Parliament in session. Picture: GCIS
Parliament in session. Picture: GCIS

There is little doubt that the global community, and SA, will emerge from the dark tunnel of the Covid-19 pandemic into a very different world. Apart from implementing the health measures required to defeat the virus, preparing our country to navigate these new waters and chart our recovery is the best thing legislators and decisionmakers could be engaged with at this time.

Our economy had already fallen into technical recession before the onset of Covid-19, and the sands have fundamentally shifted during this 21-day lockdown period. Apart from the obvious health effects, SA has had a ratings downgrade and any prospect of economic growth in the short and medium term has been wiped out. If we are to follow the trend of other economies around the world further down the track than we are, business foreclosures, economic depression and the resultant jobs bloodbath are staring us in the face. The economic fallout from Covid-19 for our citizens could well be deeper, more ingrained and more devastating than even the virus itself.

It is for this reason that it remains completely absurd that in our country’s time of greatest crisis the parliament of our country remains mute, impotent and silent. The constitution of the republic sets out in section 42 that the National Assembly is elected to represent the people and ensure government by the people under the constitution; further, to provide a national forum for public consideration of issues by passing legislation and overseeing executive action. For the past month of crisis, it has done none of this. The legislative arm of the state is in effect idling motionless in a rapidly changing environment.

There is no need for this unfathomable inertia. Corporations, businesses, NGOs and citizens have adapted to the changing environment by convening and continuing with their work through online platforms. Even the executive, admirably led by President Cyril Ramaphosa, has been convening during the crisis in this manner. They have carried on discharging their constitutionally ascribed duties and responsibilities. There is no reason that portfolio committees, select committees and other forums could not be convening during this time using this technology, just like other legislatures around the world.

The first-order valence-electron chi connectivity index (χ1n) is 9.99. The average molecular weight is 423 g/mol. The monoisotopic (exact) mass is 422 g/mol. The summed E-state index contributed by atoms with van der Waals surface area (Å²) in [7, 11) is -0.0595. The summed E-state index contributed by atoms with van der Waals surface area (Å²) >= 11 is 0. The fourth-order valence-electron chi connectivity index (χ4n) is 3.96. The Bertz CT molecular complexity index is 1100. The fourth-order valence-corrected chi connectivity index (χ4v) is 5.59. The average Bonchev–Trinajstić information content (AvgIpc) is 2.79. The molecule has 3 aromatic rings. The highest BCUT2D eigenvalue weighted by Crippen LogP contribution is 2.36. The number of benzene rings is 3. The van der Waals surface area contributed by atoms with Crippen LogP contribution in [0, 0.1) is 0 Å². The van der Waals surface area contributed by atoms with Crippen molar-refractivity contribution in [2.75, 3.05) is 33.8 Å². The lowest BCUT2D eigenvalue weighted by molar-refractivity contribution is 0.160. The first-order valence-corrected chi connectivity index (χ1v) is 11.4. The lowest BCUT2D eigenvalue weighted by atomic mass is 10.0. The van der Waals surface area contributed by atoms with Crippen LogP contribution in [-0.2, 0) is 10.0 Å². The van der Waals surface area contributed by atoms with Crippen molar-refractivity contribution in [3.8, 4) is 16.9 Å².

Parliament spends a small fortune each month ensuring that every MP has access to laptops, data and communication tools of trade. Now, when the time comes to justify this expenditure and deploy it usefully in the service of the people and for MPs to fulfil their constitutional obligations, there is an obstinate reluctance to do so.

There is much work to be done: the finance committee should be working on the budget implications of the Covid-19 impact, home affairs on how to issue documents in an environment where large gatherings in confined places no longer make sense. The co-operative governance and traditional affairs committee should be engaging on how to assist municipalities to meet the new challenges facing them, and the labour portfolio should be obsessed with measures to stop the jobs bloodbath and stimulate employment. Small business should be focusing on how to rescue the many businesses in the country that are going to face massive pressure. These are just a few examples of the important work and decisions facing legislators.

For almost two weeks now, as leader of the opposition I have been trying to prod this slumbering beast of parliament into action. I have written to the speaker, imploring her to do something, even if it’s just an ad-hoc committee to tide us over this time, but for heaven’s sake just to do something. This request has been met by sluggish stonewalling and a complete reluctance to act. The eventual response from the speaker was to refuse an ad-hoc committee on the basis that the existing committees can do the work. This despite the fact that not a single committee chair has even attempted to convene a portfolio committee.

According to the Inter-Parliamentary Union, parliaments the world over are rapidly adapting to the changed environment, some by changing their procedures through quorum adjustments. New Zealand has formed a special multiparty committee that sits. Spain and Brazil have adjusted their procedures to enable their chambers and committees to sit virtually, with the first remote plenary having taken place in Brazil on March 20. This was also live-cast to the public. These parliaments understand the importance of the continuation of their work, particularly in a time of crisis. There is no reason SA could not be convening, at the very least, a special multiparty ad-hoc committee and its portfolio committees during this time.

The past decade has been littered with examples of parliament letting the people of our country down by failing to exercise its authority and fulfil its obligations. Now, in the time of our nation’s greatest need, it seems intent on repeating this awful pattern of dereliction of duty.

Now is not a time for reticence and timidity, it is a time for bold and courageous action to not only get us through the Covid-19 crisis but also to prepare us to tackle the challenges of a post-Covid world. Our people should expect nothing less from the “people’s parliament” and the legislators it has elected to serve them. Parliament should be at the forefront of this bold action and decisive leadership, not crouching in submission.

• Steenhuisen is leader of the opposition.